Healy Pass

Banff
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Healy Pass

Distance: 19.6km
Elevation: 869m
Time: 6-10

Difficulty Rating:

Snowshoeing to Healy Pass is a great day out in winter, and a fantastic break from the busy ski hills. The trail to Healy Pass is popular and often packed down thanks to its popularity. The expansive views of the vast meadows of Healy Pass and Sunshine Meadows make this a fantastic snowshoe trip.

Getting there

Drive 7.7km west of Banff on Trans-Canada and take the Sunshine Village exit. Drive 24.2 km on this lovely road to Sunshine Village ski resort.  Drive to the back of the parking lot, past the lodge and park there.

About

When to do

December - April

Mountain Huts

None

Toilets

Trailhead

Pets allowed

Yes - On Leash

Avalanche Risk

Challenging

Family friendly

No

Route Signage

Average

Crowd Levels

Low

Route Type

Out and back


Elevation


Detailed Description

Anyone on a snowshoe trip should have Avalanche training, we recommend AST 2 for all backcountry travellers, and AST 1 is the minimum. It is important to note that when travelling through avalanche terrain it is extremely valuable to always have a companion. You can download a list of Avalanche Terrain Ratings from Parks Canada on their site.

You will usually need to tell the parking lot attendants for Sunshine Village that you are snowshoeing to Healy Pass, as they don’t let Sunshine Visitors park at the rear parking lot. From the parking lot, walk behind the main lodge and gondola base, looking for a trail kiosk under a large retaining wall. This is where you can put on your snowshoes and begin the day!

This trail is popular, so there should be a well-packed trail here. You will be following the summer hiking trail, so the route will be familiar for many hikers.

Thanks to the popularity of Healy Pass for snowshoers and ski-tourers, you should be able to move quickly on the well-packed trail towards Healy Meadows. The trail crosses the run out zones of three avalanche paths, remember your AST training and spread out and move quickly going through avalanche run-outs. It is important to be aware of your surroundings, and read the terrain as you continue along the trail. You will pass two small bridges along the route to Healy Meadows.

Once reaching the meadows, you’ll be able to catch some sun for the ascent to Healy Pass. Enjoy the scenery here, as this is where the views begin to grow.

Continue towards Healy Pass, you’ll usually be following a mixture of fresh and old ski tracks, gently gaining elevation in the open meadows. The grade steepens as you gain elevation, but still remains relatively gentle. Be cautious here, as this area can see strong winds, sweeping the snow right off the rocks.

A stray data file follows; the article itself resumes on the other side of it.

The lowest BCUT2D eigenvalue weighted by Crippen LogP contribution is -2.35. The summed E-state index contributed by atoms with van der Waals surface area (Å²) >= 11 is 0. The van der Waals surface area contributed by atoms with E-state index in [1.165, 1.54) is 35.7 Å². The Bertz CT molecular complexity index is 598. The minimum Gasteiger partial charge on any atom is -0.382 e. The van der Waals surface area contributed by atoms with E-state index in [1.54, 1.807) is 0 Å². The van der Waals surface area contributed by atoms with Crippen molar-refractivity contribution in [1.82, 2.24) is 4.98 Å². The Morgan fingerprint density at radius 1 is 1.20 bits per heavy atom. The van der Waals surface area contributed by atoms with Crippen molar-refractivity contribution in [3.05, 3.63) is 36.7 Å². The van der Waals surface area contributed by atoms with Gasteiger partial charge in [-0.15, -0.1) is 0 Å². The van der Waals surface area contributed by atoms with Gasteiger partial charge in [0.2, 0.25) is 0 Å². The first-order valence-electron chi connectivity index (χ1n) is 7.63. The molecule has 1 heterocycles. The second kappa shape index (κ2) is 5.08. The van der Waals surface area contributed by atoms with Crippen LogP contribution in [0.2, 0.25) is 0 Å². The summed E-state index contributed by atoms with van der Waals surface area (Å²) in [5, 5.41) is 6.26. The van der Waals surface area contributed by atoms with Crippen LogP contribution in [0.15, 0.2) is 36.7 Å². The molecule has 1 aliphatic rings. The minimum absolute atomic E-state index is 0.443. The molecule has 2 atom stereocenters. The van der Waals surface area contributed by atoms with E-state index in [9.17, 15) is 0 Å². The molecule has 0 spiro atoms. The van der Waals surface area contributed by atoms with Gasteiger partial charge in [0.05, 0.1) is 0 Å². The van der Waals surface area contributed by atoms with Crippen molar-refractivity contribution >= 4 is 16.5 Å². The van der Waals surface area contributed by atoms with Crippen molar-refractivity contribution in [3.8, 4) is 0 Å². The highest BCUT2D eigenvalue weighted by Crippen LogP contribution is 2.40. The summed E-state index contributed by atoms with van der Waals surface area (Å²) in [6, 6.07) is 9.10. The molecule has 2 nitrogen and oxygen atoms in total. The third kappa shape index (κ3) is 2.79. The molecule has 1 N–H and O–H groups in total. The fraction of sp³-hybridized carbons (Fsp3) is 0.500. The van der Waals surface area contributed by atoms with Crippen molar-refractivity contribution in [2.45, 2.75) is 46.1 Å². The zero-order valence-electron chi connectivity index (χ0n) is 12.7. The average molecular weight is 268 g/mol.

Our snowshoes had no trouble getting up to Healy Pass, but an earlier group of skiers had evidently abandoned their skis low down and post holed their way to the top. In high risk conditions, be sure to stay on the main trail, avoiding any potential avalanche hazards.

The average snowshoer in good conditions should be able to reach Healy Pass within three to four hours. It can be cold on top of Healy Pass, as it is quite exposed, but this makes for excellent views. We continued on past Healy Pass towards Healy Pass Peak. Do not attempt this ascent unless you are trained, equipped and experienced in avalanche terrain.

For our day, we reached the summit of Healy Pass Peak four hours after leaving the car. We’d traveled very quickly for the first 7 km, but had slowed down considerably in the meadows as we tired a bit, broke a bit of new trail, and just soaked in the scenery. It was a bit cold on the summit, but the views under the clear blue sky were absolutely fantastic in all directions and we hung around for 20 minutes before starting a very leisurely descent.

The return trip is quite pleasant, offering great views from the pass down to the meadows. Enjoy the packed trail back on the route you came in from.

Insider Hints

  • Keep in mind this trail is accessed via the same roads and parking as Sunshine Ski Resort, which means it will be very busy on the drive and in the parking lot. Get there early to get a good spot!
  • Snowshoeing in the Banff takes you into remote terrain. Make sure you are prepared for an emergency with warm clothes, extra food, matches and ideally a satellite transceiver, like a Garmin InReach. Cell phones do not work until you get to Canmore.
  • Always check the avalanche forecast for Banff before heading out.

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